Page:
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Parking

Whether parking a vehicle on or off the road it is important that motorists make themselves aware of any restrictions that may be in place at that location. Details of any restriction are usually displayed via information plates or boards.  It is the responsibility of Motorists to understand whether they are complying with the terms and conditions of any restrictions.

Decriminalised Parking Enforcement (DPE)

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Any local authority may apply to the Scottish Ministers for orders decriminalising certain parking offences within their area. Upon completion of their application, offences cease to be the responsibility of the police and instead become the responsibility of the local authority concerned.

A local authority which operates a Decriminalised Parking Enforcement (DPE) regime employs parking attendants who place Penalty Charge Notices (PCNs) on vehicles contravening parking regulations.

Penalty charges are considered civil debts, and revenue generated accrues to the Local Authority to finance the enforcement and adjudication of the scheme. Any surpluses are used firstly to improve off-street parking facilities and secondly for general traffic management and public transport purposes

Motorists wishing to contest liability for a penalty charge may have representation to the local authority concerned and, if rejected may have grounds to appeal to independent adjudicators whose decision is final.

Guide to application process and Q&A for Local Authorities

For more information regarding DPE and the application process, please contact Sharon.Wood@transportscotland.gsi.gov.uk.

Disabled Persons Parking Places (Scotland) Act 2009 

Image of Disabled parking signThe aim of the Disabled Persons Parking Places (Scotland) Act 2009 is that all disabled street parking places become enforceable. A duty has been imposed on local authorities to identify all existing advisory disabled street parking places and, for those still needed, to promote orders to make it an offence to park without a valid Blue Badge

Our Role
A requirement is placed on local authorities to report to Scottish Ministers on their performance in relation to their function and duties under the Act. Scottish Ministers are required to collate this information and report to the Scottish Parliament on the overall performance of local authorities. Transport Scotland gathers and collates this information in an annual report to Ministers. Annual reports and documents.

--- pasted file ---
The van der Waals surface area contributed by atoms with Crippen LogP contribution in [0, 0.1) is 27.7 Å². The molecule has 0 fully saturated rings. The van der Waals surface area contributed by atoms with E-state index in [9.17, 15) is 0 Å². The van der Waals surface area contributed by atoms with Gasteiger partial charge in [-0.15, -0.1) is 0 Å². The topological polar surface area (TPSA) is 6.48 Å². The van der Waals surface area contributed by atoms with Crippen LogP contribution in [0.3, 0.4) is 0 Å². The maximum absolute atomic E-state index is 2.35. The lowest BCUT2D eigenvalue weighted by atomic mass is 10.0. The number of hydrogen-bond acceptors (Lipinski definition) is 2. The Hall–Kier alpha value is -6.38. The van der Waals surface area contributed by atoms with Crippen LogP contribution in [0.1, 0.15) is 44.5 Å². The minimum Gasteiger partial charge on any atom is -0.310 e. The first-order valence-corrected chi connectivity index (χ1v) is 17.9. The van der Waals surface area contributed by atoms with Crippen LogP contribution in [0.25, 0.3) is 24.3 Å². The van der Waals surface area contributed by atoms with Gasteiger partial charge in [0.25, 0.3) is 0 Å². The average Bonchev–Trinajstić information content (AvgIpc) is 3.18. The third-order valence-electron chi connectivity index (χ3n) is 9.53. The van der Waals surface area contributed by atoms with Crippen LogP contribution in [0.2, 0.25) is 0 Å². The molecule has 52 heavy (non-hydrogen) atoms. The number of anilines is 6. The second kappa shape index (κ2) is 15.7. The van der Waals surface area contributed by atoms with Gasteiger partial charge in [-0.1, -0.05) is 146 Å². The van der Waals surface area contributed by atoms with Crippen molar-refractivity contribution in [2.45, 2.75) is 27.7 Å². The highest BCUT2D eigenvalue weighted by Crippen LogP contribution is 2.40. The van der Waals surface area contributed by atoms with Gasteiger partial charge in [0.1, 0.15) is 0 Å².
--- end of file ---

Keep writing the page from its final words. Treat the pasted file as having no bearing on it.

Annual reports and documents

Parking on Private Land

Privately operated car parks are not subject to the provisions of the Road Traffic Regulation Act 1984 or the Roads (Scotland) Act 1984.  It is up to private companies to decide how to lawfully manage their operations.  Drivers parking in privately owned car parks – e.g. a supermarket or hospital car park, it is assumed that they have agreed to enter into a contract with the landholder, which may or may not result in a fee.  Motorists should ensure they understand the operators’ terms and conditions before choosing to park.

Large numbers of private car parking operators are members of the British Parking Association (BPA) or Independent Parking Committee (IPC), who operate strict codes of practice, which sets out how their members should act.

In 2014, the Citizens Advice Scotland (CAS) published a report entitled “It’s Not Fine”, which expressed criticism about the unfair charges from private parking operators.  On 22 September, the Minister for Transport and Islands responded to a Member’s Parliamentary debate (S4M-13861) about the CAS report and in particular, issues on signage and level of fines.  In a speech to the Scottish Parliament, the Minister made it clear that:

“we will move forward to ensure that people are treated more fairly, which is the essence of the CAS campaign.  ….The Scottish Government will take on board all today’s comments and convey them to all the operators.  We will strive for a fairer, more transparent and more reasonable approach…”. 

Motorists disputing a private parking charge can get advice from CAS.  They can also take the matter up with the operator.  If the operator rejects your appeal, you can submit an appeal to the Independent Appeals Service, which was extended to Scotland in April 2015.

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